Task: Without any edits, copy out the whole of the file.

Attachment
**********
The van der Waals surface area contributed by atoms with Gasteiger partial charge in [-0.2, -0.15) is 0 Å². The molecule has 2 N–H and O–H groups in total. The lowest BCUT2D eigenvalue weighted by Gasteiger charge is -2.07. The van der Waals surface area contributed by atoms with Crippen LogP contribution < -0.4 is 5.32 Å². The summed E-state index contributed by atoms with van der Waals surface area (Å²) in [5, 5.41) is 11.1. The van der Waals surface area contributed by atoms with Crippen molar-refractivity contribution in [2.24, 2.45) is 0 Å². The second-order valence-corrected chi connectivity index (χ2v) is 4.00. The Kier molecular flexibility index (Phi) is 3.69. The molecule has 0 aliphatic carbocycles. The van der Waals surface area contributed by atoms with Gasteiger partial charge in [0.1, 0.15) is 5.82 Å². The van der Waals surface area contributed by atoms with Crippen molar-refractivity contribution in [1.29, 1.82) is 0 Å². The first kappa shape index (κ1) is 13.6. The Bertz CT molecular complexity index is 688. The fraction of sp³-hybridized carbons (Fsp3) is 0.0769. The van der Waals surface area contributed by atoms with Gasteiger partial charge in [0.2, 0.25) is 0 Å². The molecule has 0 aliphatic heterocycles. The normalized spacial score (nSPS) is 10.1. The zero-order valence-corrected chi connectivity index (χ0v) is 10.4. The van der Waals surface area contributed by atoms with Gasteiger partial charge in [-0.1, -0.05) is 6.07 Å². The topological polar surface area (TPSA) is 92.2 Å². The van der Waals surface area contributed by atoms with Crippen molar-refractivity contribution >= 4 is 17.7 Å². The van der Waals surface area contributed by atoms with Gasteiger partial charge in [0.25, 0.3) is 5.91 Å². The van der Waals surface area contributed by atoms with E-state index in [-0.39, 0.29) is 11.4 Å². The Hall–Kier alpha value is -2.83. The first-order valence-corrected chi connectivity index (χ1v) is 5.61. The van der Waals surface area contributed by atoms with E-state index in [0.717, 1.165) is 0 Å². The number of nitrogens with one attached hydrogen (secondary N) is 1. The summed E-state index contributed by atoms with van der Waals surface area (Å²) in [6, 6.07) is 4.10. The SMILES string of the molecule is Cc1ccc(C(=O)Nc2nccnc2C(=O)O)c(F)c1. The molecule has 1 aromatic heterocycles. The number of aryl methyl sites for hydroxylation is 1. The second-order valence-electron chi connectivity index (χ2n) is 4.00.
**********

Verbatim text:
The van der Waals surface area contributed by atoms with Gasteiger partial charge in [-0.2, -0.15) is 0 Å². The molecule has 2 N–H and O–H groups in total. The lowest BCUT2D eigenvalue weighted by Gasteiger charge is -2.07. The van der Waals surface area contributed by atoms with Crippen LogP contribution < -0.4 is 5.32 Å². The summed E-state index contributed by atoms with van der Waals surface area (Å²) in [5, 5.41) is 11.1. The van der Waals surface area contributed by atoms with Crippen molar-refractivity contribution in [2.24, 2.45) is 0 Å². The second-order valence-corrected chi connectivity index (χ2v) is 4.00. The Kier molecular flexibility index (Phi) is 3.69. The molecule has 0 aliphatic carbocycles. The van der Waals surface area contributed by atoms with Gasteiger partial charge in [0.1, 0.15) is 5.82 Å². The van der Waals surface area contributed by atoms with Crippen molar-refractivity contribution in [1.29, 1.82) is 0 Å². The first kappa shape index (κ1) is 13.6. The Bertz CT molecular complexity index is 688. The fraction of sp³-hybridized carbons (Fsp3) is 0.0769. The van der Waals surface area contributed by atoms with Gasteiger partial charge in [0.2, 0.25) is 0 Å². The molecule has 0 aliphatic heterocycles. The normalized spacial score (nSPS) is 10.1. The zero-order valence-corrected chi connectivity index (χ0v) is 10.4. The van der Waals surface area contributed by atoms with Gasteiger partial charge in [-0.1, -0.05) is 6.07 Å². The topological polar surface area (TPSA) is 92.2 Å². The van der Waals surface area contributed by atoms with Crippen molar-refractivity contribution >= 4 is 17.7 Å². The van der Waals surface area contributed by atoms with Gasteiger partial charge in [0.25, 0.3) is 5.91 Å². The van der Waals surface area contributed by atoms with E-state index in [-0.39, 0.29) is 11.4 Å². The Hall–Kier alpha value is -2.83. The first-order valence-corrected chi connectivity index (χ1v) is 5.61. The van der Waals surface area contributed by atoms with E-state index in [0.717, 1.165) is 0 Å². The number of nitrogens with one attached hydrogen (secondary N) is 1. The summed E-state index contributed by atoms with van der Waals surface area (Å²) in [6, 6.07) is 4.10. The SMILES string of the molecule is Cc1ccc(C(=O)Nc2nccnc2C(=O)O)c(F)c1. The molecule has 1 aromatic heterocycles. The number of aryl methyl sites for hydroxylation is 1. The second-order valence-electron chi connectivity index (χ2n) is 4.00.